Apple Corps Ltd
Apple Corps Ltd
Sales: $10.5 million (2006 est.)
NAIC: 533110 Lessors of Nonfinancial Intangible Assets (Except Copyrighted Works)
Apple Corps Ltd. is a music and trademark licensing company that represents The Beatles, arguably rock and roll music’s most celebrated band. The firm initially dabbled in a wide range of activities including music publishing, record production, films, electronics, and retailing, but now concentrates solely on exploiting the legacy of The Beatles. Apple receives a portion of the proceeds from sales of Beatles recordings, videos including Yellow Submarine and The Beatles Anthology, and from licensing the group’s image and logo for use on T-shirts, calendars, and other items. The company is jointly owned by Paul McCartney, Ringo Starr, Yoko Ono Lennon, and the estate of George Harrison.
The story of Apple Corps Ltd. is also the story of The Beatles: John Lennon, Paul McCartney, George Harrison, and Ringo Starr. The four young men from Liverpool (with Pete Best on drums prior to Starr) began playing together as teens in the late 1950s, honing their craft at venues including the local Cavern Club and seedy bars in Hamburg, Germany. In December 1961 they signed a management contract with 27-year-old Liverpool record shop manager Brian Epstein, who would act as their adviser, secure them bookings, and try to win them a record contract. He subsequently formed a company called NEMS Enterprises, Ltd. (named for his family’s North End Rd. Music Stores), which paid the group salaries and living expenses while taking a 25 percent commission on all of their earnings except songwriting.
In May 1963 a partnership called The Beatles Ltd. was formed, owned jointly by the four band members (now including Starr), to manage their non-songwriting income. Earnings from musical compositions (primarily by Lennon and McCartney) would be handled by another new firm, Northern Songs Music Publishing, which was headed by former singer Dick James. By this time the group had signed with Parlophone Records, an imprint of industry giant EMI, and begun releasing a string of hit singles.
Over the next several years The Beatles’ catchy songs and engaging, irreverent personalities took them to the top of the world’s pop music charts and boxoffice rankings (both for concert performances and such films as A Hard Day’s Night and Help ), while their income landed them in England’s highest tax bracket, then notoriously close to 90 percent. Unhappy with the amount of money the government was taking, they began looking for strategic investments to help reduce their tax burden. In April 1967 a new entity called The Beatles & Co. was created as the first step in a thorough business realignment, though the process was sidetracked by the August death of manager Epstein, after which control of NEMS shifted to his brother Clive.
In the latter half of 1967 the group’s new business structure continued to take shape, with a company called Apple Music Publishing established to sign promising songwriters, taking half of their royalties in exchange for tracking earnings and promoting tunes to performers and radio. The name “Apple” had been suggested by McCartney, after a painting by surrealist artist René Magritte.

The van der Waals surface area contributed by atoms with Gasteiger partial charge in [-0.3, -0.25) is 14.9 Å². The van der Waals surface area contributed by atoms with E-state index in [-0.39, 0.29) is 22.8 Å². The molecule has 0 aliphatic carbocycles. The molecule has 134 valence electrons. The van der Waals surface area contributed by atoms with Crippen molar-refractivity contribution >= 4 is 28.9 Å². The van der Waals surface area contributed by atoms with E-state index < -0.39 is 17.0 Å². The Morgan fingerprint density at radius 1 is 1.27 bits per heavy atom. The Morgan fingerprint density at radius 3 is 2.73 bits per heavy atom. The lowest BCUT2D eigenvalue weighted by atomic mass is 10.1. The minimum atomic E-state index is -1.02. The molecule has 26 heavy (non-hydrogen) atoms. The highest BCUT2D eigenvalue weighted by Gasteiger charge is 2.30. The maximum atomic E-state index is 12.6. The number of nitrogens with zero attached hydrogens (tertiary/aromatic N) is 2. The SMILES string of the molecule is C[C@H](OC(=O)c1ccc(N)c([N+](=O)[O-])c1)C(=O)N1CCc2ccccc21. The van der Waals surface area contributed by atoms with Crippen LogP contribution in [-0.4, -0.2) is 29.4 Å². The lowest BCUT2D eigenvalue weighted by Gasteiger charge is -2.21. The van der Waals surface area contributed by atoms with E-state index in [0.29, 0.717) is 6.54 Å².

Though initially set up as a tax shelter, Apple was quickly infected by the creative spirit of The Beatles and evolved into something more ambitious and offbeat. After a second company was formed with Greek inventor John Alexis “Magic Alex” Mardas (Fiftyshapes, Ltd., later Apple Electronics), on December 7, 1967, a shop called The Apple Boutique was opened on Baker Street in London, with inventory that ranged from records and books to jewelry, clothes, psychedelic posters, and inflatable furniture.
The following month an umbrella company called Apple Corps Ltd. was officially established with the four Beatles as its co-owners, absorbing the operations of the 1963 partnership The Beatles Ltd. Apple would also own 80 percent of The Beatles & Co., with 5 percent stakes of the latter retained by each group member. The new structure would allow the bulk of their income to be taxed at the lower corporate rate.
By February Apple Corps Ltd. had been organized into five divisions, one being The Beatles musical group and the other four comprising Merchandising (Retail and Wholesale), Music (Publishing and Records), Electronics, and Films. The firm also announced plans for separate publicity, management, and arts foundation units, though these were never set up. Heading the enterprise would be Beatles road manager Neil Aspinall, who had studied accounting before taking a full-time job with the group in 1962. The company’s distinctive Granny Smith apple logo (shown cut in half on the reverse side of record labels) was soon registered in 47 countries, and quickly became an indelible part of The Beatles’ visual legacy.
The most active of the company’s business units would be Apple Records, which was run by 33-year-old Ron Kass, former head of the U.K. branch of Liberty Records. Distribution would be handled by Capitol in North America and EMI in the United Kingdom and foreign territories. While Beatles records would henceforth appear on Apple, the group remained officially signed to EMI and Capitol through 1976.